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Goatskin (material)

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Title: Goatskin (material)  
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Subject: Parchment, Bara (drum), Goatskin, Bota bag, Mišnice
Collection: Goats, Hides
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Goatskin (material)

finished parchment made of goatskin stretched on a wooden frame

Goatskin refers to the skin of a goat, which by long term usage, is denoted by the term Morocco leather.[1] Kidskin, used for gloves, shoes and other accessories, is traditionally goatskin, although other leathers such as sheep and kangaroo can be used to make kid.[2][3]

Tanned leather from goatskin is considered extremely durable and is commonly used to make rugs (for example in Indonesia) and carpet binding. It is often used for gloves, boots, and other products that require a soft hide. Kid gloves, popular in Victorian times, are still made today. It has been a major material for leather bookbindings for centuries, and the oldest European binding, that of the St Cuthbert Gospel in the British Library is in red goatskin. Goatskin is used for a traditional Spanish container for wine bota bag (or called goatskin). Traditional kefir was made in bags from goatskin.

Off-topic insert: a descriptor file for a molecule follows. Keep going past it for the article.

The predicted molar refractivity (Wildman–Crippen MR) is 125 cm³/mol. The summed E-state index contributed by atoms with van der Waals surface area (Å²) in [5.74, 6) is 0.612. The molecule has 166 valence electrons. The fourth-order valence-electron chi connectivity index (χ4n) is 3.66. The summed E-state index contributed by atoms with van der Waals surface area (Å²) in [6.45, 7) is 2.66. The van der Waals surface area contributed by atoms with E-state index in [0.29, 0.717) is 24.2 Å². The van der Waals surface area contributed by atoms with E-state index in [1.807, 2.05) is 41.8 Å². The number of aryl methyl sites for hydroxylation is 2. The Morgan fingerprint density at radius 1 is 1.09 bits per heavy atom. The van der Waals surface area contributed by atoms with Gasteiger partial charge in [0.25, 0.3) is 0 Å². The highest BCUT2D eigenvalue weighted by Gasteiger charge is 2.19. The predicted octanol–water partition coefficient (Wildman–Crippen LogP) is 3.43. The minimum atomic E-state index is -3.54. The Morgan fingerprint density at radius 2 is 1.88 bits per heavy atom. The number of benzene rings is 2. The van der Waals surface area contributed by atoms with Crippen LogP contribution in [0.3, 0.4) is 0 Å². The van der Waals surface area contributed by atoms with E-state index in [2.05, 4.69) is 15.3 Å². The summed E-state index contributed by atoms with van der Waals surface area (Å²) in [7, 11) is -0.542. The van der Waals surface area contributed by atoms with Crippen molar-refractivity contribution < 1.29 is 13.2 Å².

Non tanned goatskin is used for parchment or for drumheads or sounding boards of some musical instruments, e.g., mišnice in medieval Europe, bodhrán in Ireland, esraj in India and for instrumental drum skin named bedug in Indonesia.

In Roman mythology priests of god Lupercalia wore goatskins.[4]

A breed of goat that provides high-quality skin is for example the Black Bengal breed, native to Bangladesh.

In 1974, there was controversy in the United States surrounding goatskin products originating in Haiti.[5] The U.S. Centers for Disease Control discovered that some of these products contained deadly anthrax spores. All Haitian goatskin products in the USA were recalled, although no fatalities were reported.

Gallery

See also

References

  1. ^ "Bookbinding and the Conservation of Books: A Dictionary of Descriptive Terminology". Cool.conservation-us.org. 2011-11-19. Retrieved 2013-01-12. 
  2. ^ Cumming, Valerie (1982). Gloves (Reprinted. ed.). London: Batsford.  
  3. ^ Allen, Frederick J. (1916). The Shoe Industry. Рипол Классик. pp. 96–97.  
  4. ^ "LacusCurtius • Roman Religion — The Lupercalia (Smith's Dictionary, 1875)". Penelope.uchicago.edu. 2003-02-14. Retrieved 2013-11-21. 
  5. ^ "Goatskin Products from Haiti Anthrax Warning". Cpsc.gov. Retrieved 2013-01-12. 


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